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Journal of Ecology

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Plants -- Genetic markers, Plants -- Evolution, Plant ecology


  1. Understanding the breadth and complexity of changes in phenology is limited by the availability of long-term historical data sets with broad geographic range.
  2. We compare a recently discovered historical data set of plant phenology observations collected across the state of New York (1826–1872) to contemporary volunteer-contributed observations (2009–2017) to evaluate changes in plant phenology between time periods. These multi-site, multi-taxa phenology data matched with temperature data uniquely extend historical observations back in time prior to the major atmospheric effects of the Industrial Revolution.
  3. The majority of the 36 trees, shrubs and forbs that comprised our analysable data set flowered and leafed out earlier in contemporary years than in the early to mid-19th century. This shift is associated with a warming trend in mean January-to-April temperatures, with flowering and leafing advancing on average 3 days/°C earlier. On average, plants flowered 10.5 days earlier and leafed out 19 days earlier in the contemporary period. Urban areas exhibit more advanced phenology than their rural counterparts overall, and insect-pollinated trees show more advanced phenology than wind-pollinated trees and seasonality and growth form explain significant variation in flowering phenology. The greatest rates of temperature sensitivity and change between time periods for flowering are seen in early-season species, particularly trees. Changes in the timing of leaf out are the most advanced for trees and shrubs in urban areas.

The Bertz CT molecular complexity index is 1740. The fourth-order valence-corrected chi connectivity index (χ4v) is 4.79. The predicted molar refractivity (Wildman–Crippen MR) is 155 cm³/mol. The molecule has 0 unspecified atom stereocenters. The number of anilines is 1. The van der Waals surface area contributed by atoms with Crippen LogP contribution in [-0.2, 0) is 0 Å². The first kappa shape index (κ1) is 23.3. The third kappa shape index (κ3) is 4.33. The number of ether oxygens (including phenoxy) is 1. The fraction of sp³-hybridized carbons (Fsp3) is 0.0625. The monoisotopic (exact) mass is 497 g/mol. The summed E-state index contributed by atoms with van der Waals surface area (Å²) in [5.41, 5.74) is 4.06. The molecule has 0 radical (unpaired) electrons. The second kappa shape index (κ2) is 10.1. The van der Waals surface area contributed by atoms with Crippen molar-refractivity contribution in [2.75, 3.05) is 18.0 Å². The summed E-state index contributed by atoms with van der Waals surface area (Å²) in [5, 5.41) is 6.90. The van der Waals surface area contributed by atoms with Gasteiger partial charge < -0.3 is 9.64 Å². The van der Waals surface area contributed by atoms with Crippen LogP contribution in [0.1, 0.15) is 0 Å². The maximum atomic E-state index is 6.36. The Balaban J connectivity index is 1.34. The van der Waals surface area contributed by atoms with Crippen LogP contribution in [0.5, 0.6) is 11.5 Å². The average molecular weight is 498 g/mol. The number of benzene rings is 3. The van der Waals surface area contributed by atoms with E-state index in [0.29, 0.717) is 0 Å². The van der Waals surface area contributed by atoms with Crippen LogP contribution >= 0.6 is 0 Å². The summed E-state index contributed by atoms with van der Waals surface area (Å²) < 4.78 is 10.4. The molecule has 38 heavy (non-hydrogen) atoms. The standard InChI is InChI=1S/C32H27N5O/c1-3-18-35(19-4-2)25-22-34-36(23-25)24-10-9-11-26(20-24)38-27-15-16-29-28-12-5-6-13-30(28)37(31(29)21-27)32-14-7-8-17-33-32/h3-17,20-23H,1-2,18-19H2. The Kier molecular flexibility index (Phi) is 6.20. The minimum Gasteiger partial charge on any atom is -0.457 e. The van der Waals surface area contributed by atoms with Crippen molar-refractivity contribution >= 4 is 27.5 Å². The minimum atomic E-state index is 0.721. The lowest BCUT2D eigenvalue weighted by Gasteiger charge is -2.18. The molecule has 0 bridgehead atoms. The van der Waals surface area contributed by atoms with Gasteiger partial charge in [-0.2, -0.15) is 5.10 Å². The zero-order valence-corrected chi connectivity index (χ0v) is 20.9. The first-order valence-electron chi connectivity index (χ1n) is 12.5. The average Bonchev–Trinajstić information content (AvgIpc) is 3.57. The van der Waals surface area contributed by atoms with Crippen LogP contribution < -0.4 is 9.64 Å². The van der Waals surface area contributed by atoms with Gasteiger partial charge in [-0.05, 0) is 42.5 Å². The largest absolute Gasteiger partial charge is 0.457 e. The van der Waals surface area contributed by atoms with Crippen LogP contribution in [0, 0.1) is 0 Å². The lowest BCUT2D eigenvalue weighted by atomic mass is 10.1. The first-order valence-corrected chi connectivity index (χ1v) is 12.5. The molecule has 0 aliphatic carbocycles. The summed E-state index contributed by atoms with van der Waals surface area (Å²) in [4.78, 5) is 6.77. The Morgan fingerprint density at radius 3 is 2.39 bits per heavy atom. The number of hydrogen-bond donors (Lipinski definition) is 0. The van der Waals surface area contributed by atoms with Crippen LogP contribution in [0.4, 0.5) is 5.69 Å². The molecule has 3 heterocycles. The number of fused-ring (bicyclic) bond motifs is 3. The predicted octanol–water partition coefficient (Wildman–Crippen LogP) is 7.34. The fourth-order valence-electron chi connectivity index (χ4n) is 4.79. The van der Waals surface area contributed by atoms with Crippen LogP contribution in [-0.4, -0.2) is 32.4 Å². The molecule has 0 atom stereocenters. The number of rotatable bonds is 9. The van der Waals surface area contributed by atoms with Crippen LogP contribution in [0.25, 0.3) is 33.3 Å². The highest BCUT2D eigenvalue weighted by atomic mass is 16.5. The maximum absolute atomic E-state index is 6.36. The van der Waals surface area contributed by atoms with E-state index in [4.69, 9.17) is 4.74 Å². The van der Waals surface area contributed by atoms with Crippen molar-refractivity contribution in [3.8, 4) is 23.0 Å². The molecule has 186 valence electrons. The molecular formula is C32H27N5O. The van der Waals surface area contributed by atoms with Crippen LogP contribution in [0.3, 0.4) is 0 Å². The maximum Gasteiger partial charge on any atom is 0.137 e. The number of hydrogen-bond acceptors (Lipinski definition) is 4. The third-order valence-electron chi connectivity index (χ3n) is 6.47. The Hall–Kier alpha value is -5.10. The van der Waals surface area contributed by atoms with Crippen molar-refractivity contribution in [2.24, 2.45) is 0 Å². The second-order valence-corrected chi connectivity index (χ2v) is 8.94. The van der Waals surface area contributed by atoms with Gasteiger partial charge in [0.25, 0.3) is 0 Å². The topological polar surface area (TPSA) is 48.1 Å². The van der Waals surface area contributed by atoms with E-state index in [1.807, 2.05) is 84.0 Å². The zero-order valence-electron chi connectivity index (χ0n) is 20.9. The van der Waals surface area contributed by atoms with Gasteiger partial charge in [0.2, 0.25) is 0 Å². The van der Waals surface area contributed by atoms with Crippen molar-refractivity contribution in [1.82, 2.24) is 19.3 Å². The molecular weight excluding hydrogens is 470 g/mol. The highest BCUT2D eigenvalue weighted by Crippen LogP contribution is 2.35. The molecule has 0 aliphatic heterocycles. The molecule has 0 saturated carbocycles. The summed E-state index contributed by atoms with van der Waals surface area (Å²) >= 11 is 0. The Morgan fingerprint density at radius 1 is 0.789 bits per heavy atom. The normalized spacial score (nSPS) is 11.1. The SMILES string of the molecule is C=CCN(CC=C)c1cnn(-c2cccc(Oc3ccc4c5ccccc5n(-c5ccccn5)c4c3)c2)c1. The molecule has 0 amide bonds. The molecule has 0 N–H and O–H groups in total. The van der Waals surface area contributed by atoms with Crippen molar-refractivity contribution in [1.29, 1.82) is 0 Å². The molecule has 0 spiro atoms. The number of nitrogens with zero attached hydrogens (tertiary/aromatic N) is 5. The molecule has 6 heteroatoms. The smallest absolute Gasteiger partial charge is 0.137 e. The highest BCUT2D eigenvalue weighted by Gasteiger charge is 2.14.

4. Synthesis. Citizen science observations across two centuries reveal a dramatic, climate-driven shift to earlier leaf out and flowering. The magnitude of advancement varies across settings, species and functional groups, and illustrates how long-term monitoring and citizen science efforts are invaluable for ecological forecasting and discovery.


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